Premier League

Next Real Madrid Manager: Spurs will Demand Serious Cash for Pochettino

A week ago no one expected any of us to be pondering Mauricio Pochettino’s future at Tottenham Hotspur. He’d just signed a 5-year contract extension to keep him at the club until 2023. While there was little expectation that he would actually stay until 2023, not many would have guessed he’d potentially be gone within a couple of weeks.

Everything changed for the Argentine when Real Madrid manager Zinedine Zidane shockingly announced he was leaving Los Blancos, where he has won three Champions League titles in just two and a half seasons, with immediate effect.

Rumours of Pochettino leaving for Madrid

Immediately, rumours began circulating from both England and in Spain linking Pochettino with the vacant position. Tottenham chairman Daniel Levy, a notoriously difficult negotiator, is in the strongest position, as Florentino Perez begins his pursuit of a new manager. If the Real Madrid president comes knocking on Levy’s door, he will be no doubt be demanding only the highest fees if Tottenham are to release Pochettino from the club.

Just as soon as the rumours of Pochettino leaving for Madrid surfaced, as did the concern that without Pochettino, Tottenham would be in serious trouble. However, with all things considered, maybe now is the perfect time for Pochettino to exit Spurs.

Obviously, the work Pochettino has done with the club has been fantastic. Ever since he took over from tactical genius Tim Sherwood, Tottenham’s position in English football has grown in spades.

When Pochettino took over in 2014, Tottenham had just finished 6th in the league and their record against the top 4 was comparable to that of a relegation threatened side. Losing as heavily as 4-0 and 5-0 against Liverpool, 6-0 and 5-1 to Manchester City and losing both matches against rivals Arsenal 1-0 are now a thing of the past.

Last season, while on their way to 3rd place, Tottenham racked up impressive home victories against other top 4 opponents Liverpool and Manchester United – 4-1 and 2-0 respectively. They were also third in most goals scored and fewest goals conceded.

Tottenham are also now the top side in London and the only side in the city who can offer their fans Champions League football. This is something that before Pochettino arrived would have seemed beyond possible. It had been 22 years since Tottenham had finished above north London rivals Arsenal, but Pochettino broke the Gunners’ streak.

So, when put like that, it makes total sense that Tottenham fans would panic at the thought of their exciting manager would leave. His attacking brand of football is like nothing Tottenham fans can ever remember seeing. His emphasis on youth has been spectacular and with academy product Harry Kane being the front man of Spurs’ attack, it is no wonder Pochettino is so adored by fans.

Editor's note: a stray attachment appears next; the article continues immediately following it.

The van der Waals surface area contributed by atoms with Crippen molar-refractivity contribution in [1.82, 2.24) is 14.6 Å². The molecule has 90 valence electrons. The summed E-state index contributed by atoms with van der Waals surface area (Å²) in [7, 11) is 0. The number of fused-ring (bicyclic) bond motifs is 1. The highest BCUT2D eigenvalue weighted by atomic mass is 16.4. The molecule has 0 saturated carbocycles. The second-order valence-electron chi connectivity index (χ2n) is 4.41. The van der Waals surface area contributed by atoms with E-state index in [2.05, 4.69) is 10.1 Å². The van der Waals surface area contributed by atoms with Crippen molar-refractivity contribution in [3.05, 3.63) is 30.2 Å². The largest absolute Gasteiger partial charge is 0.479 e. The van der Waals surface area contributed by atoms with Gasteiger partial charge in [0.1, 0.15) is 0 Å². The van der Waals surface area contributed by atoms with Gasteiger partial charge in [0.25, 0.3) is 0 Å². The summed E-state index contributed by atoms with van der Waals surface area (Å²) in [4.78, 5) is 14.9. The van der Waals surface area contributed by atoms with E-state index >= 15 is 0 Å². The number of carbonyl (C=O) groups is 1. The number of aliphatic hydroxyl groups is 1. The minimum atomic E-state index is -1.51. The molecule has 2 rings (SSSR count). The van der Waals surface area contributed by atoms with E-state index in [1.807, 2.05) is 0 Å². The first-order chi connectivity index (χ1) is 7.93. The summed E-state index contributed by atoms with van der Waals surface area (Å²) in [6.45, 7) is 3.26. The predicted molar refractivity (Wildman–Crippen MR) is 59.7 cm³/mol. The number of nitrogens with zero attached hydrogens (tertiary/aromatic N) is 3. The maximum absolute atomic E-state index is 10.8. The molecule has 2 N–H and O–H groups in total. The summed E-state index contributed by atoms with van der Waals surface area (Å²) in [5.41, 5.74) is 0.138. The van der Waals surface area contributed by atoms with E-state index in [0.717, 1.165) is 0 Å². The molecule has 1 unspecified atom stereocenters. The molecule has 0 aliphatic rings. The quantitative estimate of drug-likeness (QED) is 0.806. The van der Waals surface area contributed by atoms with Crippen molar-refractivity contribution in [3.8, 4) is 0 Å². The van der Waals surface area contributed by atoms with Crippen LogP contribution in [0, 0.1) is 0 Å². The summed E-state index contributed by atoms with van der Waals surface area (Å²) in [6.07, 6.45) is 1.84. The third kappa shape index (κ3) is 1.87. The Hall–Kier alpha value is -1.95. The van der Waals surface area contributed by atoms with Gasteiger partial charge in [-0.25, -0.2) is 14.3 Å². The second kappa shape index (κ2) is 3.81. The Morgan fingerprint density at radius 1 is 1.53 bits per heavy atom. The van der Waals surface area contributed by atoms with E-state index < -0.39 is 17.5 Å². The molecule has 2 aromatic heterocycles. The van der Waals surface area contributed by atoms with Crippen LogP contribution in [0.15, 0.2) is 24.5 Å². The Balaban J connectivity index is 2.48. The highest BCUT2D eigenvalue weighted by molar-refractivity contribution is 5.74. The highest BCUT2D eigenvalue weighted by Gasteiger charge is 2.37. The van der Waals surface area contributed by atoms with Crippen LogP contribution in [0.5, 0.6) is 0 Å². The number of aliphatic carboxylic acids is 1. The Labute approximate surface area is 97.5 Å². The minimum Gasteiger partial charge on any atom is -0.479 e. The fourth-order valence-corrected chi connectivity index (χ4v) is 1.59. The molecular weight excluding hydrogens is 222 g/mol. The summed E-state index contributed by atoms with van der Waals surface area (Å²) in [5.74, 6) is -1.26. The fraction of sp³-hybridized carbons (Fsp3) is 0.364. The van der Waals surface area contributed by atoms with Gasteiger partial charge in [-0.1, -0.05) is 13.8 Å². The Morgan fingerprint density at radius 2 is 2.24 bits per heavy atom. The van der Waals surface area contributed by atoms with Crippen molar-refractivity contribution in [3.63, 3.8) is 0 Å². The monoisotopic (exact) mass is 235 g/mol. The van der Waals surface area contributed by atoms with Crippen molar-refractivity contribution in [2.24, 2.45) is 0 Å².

The most prestigious job in club football

Yet, Madrid beckons. Working for the current European champions is possibly the most prestigious job in club football and a massive step up from Tottenham, no matter how much they’ve improved. Levy will be reluctant to let Pochettino go, even if he commands an enormous fee, but being Real Madrid manager is an opportunity that may never arise again for Pochettino.

But Tottenham might not be in as much trouble as some fans fear if Pochettino does indeed go. With the current state of the managerial market, things might just be opening up perfectly for Tottenham.

While Chelsea stutter in replacing Antonio Conte – who, despite all the talk is still in fact Chelsea manager – there is currently a small window in which Tottenham could get one over the Blues. Chelsea have been linked with Maurizio Sarri – bizarrely still at Napoli despite having already been replaced by Carlo Ancelotti – but have so far refused to pay Napoli the 8-million-euro release clause that is in Sarri’s contract.

However, Sarri would be far better suited to a side like Tottenham than Chelsea. The former champions have been playing a defensive, counter-attacking 3-4-3 – or some slight variant – for the majority of Conte’s reign and under Jose Mourinho beforehand they were playing a similarly defensive strategy.

Sarri to Spurs?

This is totally at odds with Sarri’s own brand of exciting, fast-paced, attacking football that has won the hearts of neutrals during his time at Napoli. Tottenham’s own brand of football under Pochettino would be far easier for Sarri to arrive and tinker with. At Chelsea, a whole squad overhaul would be necessary for the Italian to implement his style with immediate effect. Just how willing Chelsea are to do that remains to be seen, but so far it appears unlikely.

Just as it is from one brand of Mauricio to another it is from one brand of exciting, attacking football to another. Sarri is the natural successor to Pochettino and the change of manager might be the kind of refresh necessary for Tottenham to be able to reach that next level. Pochettino may have brought Spurs as far as he can, but fresh faces breed fresh ideas and if Tottenham don’t strike while the iron is hot they could yet be feeling Sarri for themselves.

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